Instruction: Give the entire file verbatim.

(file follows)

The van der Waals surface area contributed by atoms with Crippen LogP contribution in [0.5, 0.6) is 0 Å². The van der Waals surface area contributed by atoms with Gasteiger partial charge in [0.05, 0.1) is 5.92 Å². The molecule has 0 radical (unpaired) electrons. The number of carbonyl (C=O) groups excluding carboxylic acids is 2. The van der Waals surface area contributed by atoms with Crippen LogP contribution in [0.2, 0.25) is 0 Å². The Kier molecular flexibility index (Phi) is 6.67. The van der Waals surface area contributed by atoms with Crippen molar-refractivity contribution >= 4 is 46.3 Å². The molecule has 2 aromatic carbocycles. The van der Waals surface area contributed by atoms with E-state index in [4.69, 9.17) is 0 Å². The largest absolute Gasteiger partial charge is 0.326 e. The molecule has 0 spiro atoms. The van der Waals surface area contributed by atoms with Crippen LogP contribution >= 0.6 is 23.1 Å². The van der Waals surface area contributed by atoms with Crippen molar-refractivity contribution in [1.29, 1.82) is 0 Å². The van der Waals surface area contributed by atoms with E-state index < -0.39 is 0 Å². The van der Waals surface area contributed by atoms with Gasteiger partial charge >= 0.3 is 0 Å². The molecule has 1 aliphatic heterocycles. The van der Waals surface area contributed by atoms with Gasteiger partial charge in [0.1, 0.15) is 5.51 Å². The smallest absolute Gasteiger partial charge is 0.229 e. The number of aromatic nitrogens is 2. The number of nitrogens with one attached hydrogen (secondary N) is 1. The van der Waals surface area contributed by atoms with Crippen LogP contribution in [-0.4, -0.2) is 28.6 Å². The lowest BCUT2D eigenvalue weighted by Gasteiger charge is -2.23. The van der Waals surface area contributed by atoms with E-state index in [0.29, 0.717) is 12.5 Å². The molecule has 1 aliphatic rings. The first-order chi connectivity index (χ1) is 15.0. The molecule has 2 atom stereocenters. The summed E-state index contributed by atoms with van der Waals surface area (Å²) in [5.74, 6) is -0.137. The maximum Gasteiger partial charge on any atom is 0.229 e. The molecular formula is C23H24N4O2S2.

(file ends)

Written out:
The van der Waals surface area contributed by atoms with Crippen LogP contribution in [0.5, 0.6) is 0 Å². The van der Waals surface area contributed by atoms with Gasteiger partial charge in [0.05, 0.1) is 5.92 Å². The molecule has 0 radical (unpaired) electrons. The number of carbonyl (C=O) groups excluding carboxylic acids is 2. The van der Waals surface area contributed by atoms with Crippen LogP contribution in [0.2, 0.25) is 0 Å². The Kier molecular flexibility index (Phi) is 6.67. The van der Waals surface area contributed by atoms with Crippen molar-refractivity contribution >= 4 is 46.3 Å². The molecule has 2 aromatic carbocycles. The van der Waals surface area contributed by atoms with E-state index in [4.69, 9.17) is 0 Å². The largest absolute Gasteiger partial charge is 0.326 e. The molecule has 0 spiro atoms. The van der Waals surface area contributed by atoms with Crippen LogP contribution >= 0.6 is 23.1 Å². The van der Waals surface area contributed by atoms with Crippen molar-refractivity contribution in [1.29, 1.82) is 0 Å². The van der Waals surface area contributed by atoms with E-state index < -0.39 is 0 Å². The van der Waals surface area contributed by atoms with Gasteiger partial charge >= 0.3 is 0 Å². The molecule has 1 aliphatic heterocycles. The van der Waals surface area contributed by atoms with Gasteiger partial charge in [0.1, 0.15) is 5.51 Å². The smallest absolute Gasteiger partial charge is 0.229 e. The number of aromatic nitrogens is 2. The number of nitrogens with one attached hydrogen (secondary N) is 1. The van der Waals surface area contributed by atoms with Crippen LogP contribution in [-0.4, -0.2) is 28.6 Å². The lowest BCUT2D eigenvalue weighted by Gasteiger charge is -2.23. The van der Waals surface area contributed by atoms with E-state index in [0.29, 0.717) is 12.5 Å². The molecule has 1 aliphatic rings. The first-order chi connectivity index (χ1) is 15.0. The molecule has 2 atom stereocenters. The summed E-state index contributed by atoms with van der Waals surface area (Å²) in [5.74, 6) is -0.137. The maximum Gasteiger partial charge on any atom is 0.229 e. The molecular formula is C23H24N4O2S2.